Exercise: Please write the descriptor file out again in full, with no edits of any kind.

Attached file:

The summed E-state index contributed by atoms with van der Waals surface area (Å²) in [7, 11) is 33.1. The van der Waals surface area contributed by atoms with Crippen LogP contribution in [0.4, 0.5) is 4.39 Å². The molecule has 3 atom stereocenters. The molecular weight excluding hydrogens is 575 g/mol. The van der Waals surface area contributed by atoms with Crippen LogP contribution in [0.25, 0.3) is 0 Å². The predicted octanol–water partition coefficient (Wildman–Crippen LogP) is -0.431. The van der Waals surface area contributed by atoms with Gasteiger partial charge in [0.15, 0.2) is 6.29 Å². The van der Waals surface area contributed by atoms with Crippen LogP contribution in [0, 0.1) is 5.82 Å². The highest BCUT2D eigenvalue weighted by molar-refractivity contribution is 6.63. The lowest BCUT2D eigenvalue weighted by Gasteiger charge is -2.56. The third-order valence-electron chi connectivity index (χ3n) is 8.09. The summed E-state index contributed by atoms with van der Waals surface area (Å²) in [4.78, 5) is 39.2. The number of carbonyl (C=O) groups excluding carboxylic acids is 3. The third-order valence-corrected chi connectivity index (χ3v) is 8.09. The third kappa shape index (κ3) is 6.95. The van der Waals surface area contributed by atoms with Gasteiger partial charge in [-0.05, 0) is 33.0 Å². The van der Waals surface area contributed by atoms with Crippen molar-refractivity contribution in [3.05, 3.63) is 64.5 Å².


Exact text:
The summed E-state index contributed by atoms with van der Waals surface area (Å²) in [7, 11) is 33.1. The van der Waals surface area contributed by atoms with Crippen LogP contribution in [0.4, 0.5) is 4.39 Å². The molecule has 3 atom stereocenters. The molecular weight excluding hydrogens is 575 g/mol. The van der Waals surface area contributed by atoms with Crippen LogP contribution in [0.25, 0.3) is 0 Å². The predicted octanol–water partition coefficient (Wildman–Crippen LogP) is -0.431. The van der Waals surface area contributed by atoms with Gasteiger partial charge in [0.15, 0.2) is 6.29 Å². The van der Waals surface area contributed by atoms with Crippen LogP contribution in [0, 0.1) is 5.82 Å². The highest BCUT2D eigenvalue weighted by molar-refractivity contribution is 6.63. The lowest BCUT2D eigenvalue weighted by Gasteiger charge is -2.56. The third-order valence-electron chi connectivity index (χ3n) is 8.09. The summed E-state index contributed by atoms with van der Waals surface area (Å²) in [4.78, 5) is 39.2. The number of carbonyl (C=O) groups excluding carboxylic acids is 3. The third-order valence-corrected chi connectivity index (χ3v) is 8.09. The third kappa shape index (κ3) is 6.95. The van der Waals surface area contributed by atoms with Gasteiger partial charge in [-0.05, 0) is 33.0 Å². The van der Waals surface area contributed by atoms with Crippen molar-refractivity contribution in [3.05, 3.63) is 64.5 Å².